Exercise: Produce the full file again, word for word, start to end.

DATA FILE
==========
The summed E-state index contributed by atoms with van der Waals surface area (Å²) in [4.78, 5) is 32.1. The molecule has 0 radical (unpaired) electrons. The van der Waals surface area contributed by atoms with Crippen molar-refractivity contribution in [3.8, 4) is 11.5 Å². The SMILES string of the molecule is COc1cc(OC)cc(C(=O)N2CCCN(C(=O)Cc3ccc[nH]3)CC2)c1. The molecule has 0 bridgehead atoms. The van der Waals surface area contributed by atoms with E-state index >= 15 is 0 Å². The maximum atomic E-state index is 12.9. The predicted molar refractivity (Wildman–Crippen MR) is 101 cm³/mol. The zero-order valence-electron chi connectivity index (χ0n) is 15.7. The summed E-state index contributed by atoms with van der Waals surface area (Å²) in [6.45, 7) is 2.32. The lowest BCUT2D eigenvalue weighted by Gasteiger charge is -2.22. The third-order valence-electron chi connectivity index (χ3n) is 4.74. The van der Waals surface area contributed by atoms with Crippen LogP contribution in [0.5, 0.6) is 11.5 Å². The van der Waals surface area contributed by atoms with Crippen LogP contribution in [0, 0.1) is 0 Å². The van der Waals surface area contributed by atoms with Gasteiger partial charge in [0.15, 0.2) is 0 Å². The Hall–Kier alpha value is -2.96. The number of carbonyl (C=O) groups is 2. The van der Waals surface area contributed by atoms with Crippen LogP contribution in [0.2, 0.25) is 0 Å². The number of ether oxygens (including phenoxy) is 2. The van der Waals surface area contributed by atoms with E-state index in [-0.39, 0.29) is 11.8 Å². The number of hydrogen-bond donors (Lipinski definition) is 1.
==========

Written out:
The summed E-state index contributed by atoms with van der Waals surface area (Å²) in [4.78, 5) is 32.1. The molecule has 0 radical (unpaired) electrons. The van der Waals surface area contributed by atoms with Crippen molar-refractivity contribution in [3.8, 4) is 11.5 Å². The SMILES string of the molecule is COc1cc(OC)cc(C(=O)N2CCCN(C(=O)Cc3ccc[nH]3)CC2)c1. The molecule has 0 bridgehead atoms. The van der Waals surface area contributed by atoms with E-state index >= 15 is 0 Å². The maximum atomic E-state index is 12.9. The predicted molar refractivity (Wildman–Crippen MR) is 101 cm³/mol. The zero-order valence-electron chi connectivity index (χ0n) is 15.7. The summed E-state index contributed by atoms with van der Waals surface area (Å²) in [6.45, 7) is 2.32. The lowest BCUT2D eigenvalue weighted by Gasteiger charge is -2.22. The third-order valence-electron chi connectivity index (χ3n) is 4.74. The van der Waals surface area contributed by atoms with Crippen LogP contribution in [0.5, 0.6) is 11.5 Å². The van der Waals surface area contributed by atoms with Crippen LogP contribution in [0, 0.1) is 0 Å². The van der Waals surface area contributed by atoms with Gasteiger partial charge in [0.15, 0.2) is 0 Å². The Hall–Kier alpha value is -2.96. The number of carbonyl (C=O) groups is 2. The van der Waals surface area contributed by atoms with Crippen LogP contribution in [0.2, 0.25) is 0 Å². The number of ether oxygens (including phenoxy) is 2. The van der Waals surface area contributed by atoms with E-state index in [-0.39, 0.29) is 11.8 Å². The number of hydrogen-bond donors (Lipinski definition) is 1.